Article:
Lt. Governor Ralph Northam spent Wednesday morning with Warhill freshmen, fielding questions and listening to issues they would like to see the state to focus on.
The students are part of Warhill High School’s Pathways Project, aimed at collaborative and project-based learning. The unique curriculum, piloted this year, was designed and implemented with two $25,000 Virginia Department of Education innovation grants.
“I know we’re proud to have had Warhill be a recipient of one of our grants, it looks like you’ve put it to great use,” Northam said. “It’s really the taxpayers’ money so we want to make sure it’s used responsibly. I’m just so impressed.”
Students are on the Pathways track from freshmen through senior year as an alternative to traditional high school study. The project will start its second year of students this September.
Principal Jeffery Carroll said having Northam visit with the students was powerful.
“These are the types of experiences we wanted to embed in the curriculum to change the experience for our high school students,” Carroll said. “Having the Lieutenant Governor here this morning is exactly it.”
Northam visited after students in the humanities and English Pathways course made video letters to the governor’s office, highlighting issues they’re passionate about.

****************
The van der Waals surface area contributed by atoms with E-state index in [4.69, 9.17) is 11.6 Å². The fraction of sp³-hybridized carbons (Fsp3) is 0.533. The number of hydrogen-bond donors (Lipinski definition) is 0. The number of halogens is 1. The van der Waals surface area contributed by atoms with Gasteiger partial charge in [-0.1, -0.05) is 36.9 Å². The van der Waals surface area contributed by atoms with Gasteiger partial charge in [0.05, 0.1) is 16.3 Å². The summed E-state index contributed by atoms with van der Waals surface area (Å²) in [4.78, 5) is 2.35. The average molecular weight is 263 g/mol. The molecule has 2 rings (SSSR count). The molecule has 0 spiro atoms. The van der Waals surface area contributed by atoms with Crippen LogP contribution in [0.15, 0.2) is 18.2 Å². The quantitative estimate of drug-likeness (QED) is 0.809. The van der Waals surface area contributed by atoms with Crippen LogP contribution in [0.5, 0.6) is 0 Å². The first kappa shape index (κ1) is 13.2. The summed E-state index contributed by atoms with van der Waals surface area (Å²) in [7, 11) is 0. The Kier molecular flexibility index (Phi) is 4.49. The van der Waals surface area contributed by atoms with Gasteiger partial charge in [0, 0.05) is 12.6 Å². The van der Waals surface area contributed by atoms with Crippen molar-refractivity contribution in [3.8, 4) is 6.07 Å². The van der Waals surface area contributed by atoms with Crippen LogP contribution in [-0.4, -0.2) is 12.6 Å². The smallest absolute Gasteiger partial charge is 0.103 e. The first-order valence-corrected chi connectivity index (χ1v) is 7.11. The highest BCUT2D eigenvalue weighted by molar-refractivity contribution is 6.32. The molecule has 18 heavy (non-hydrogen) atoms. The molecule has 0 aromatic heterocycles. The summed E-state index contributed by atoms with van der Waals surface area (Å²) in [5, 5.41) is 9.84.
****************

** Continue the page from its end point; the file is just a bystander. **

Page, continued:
“(The visit) was powerful, it gave them a voice and gave them meaning to their work,” Warhill principal Jeffery Carroll said. “That was the intent of this project, to engage with civic leaders and engage with the community.”
Northam watched two of the videos Wednesday; they are all available online at deargov.wmcild.org.
The first centered on climate change. Northam reaffirmed Governor Terry McAuliffe’s promise that the Commonwealth would stand by Paris Agreement commitments to reduce emissions, despite President Donald Trump pulling the U.S. out of the deal June 1.
The second video tackled cyberbullying, trailing a teenage actor through the halls of Warhill, showing hateful messages sliding across her cellphone screen. The students in the video advocated for stricter rules and punishments for bullying.
“I am very aware of what’s going on in schools with cyberbullying, and there’s no room for that,” Northam said. “It’s very, very important for people your age to realize that and to take the lead and to stop some of the hatred and the bigotry and the discrimination that we see in our world, say that that’s just not acceptable.”
Northam also asked the students what they would do if they were governor of Virginia, a position Northam is vying to be on the ballot for this November. Answers ranged from tighter gun control to affordable college.
Before posing for photos with students outside the auditorium, Northam wrapped up by talking about why the Warhill program fits into preparing people for careers of the future.
“The 21st century jobs are STEAM related — science, technology, engineering, the arts, math and as a doctor I’ll include health care,” Northam said. “Next is how do we prepare individuals for those 21st century jobs? You do that through workforce development, i.e. a world-class education system.”
Williams can be reached by phone at 757-345-2341.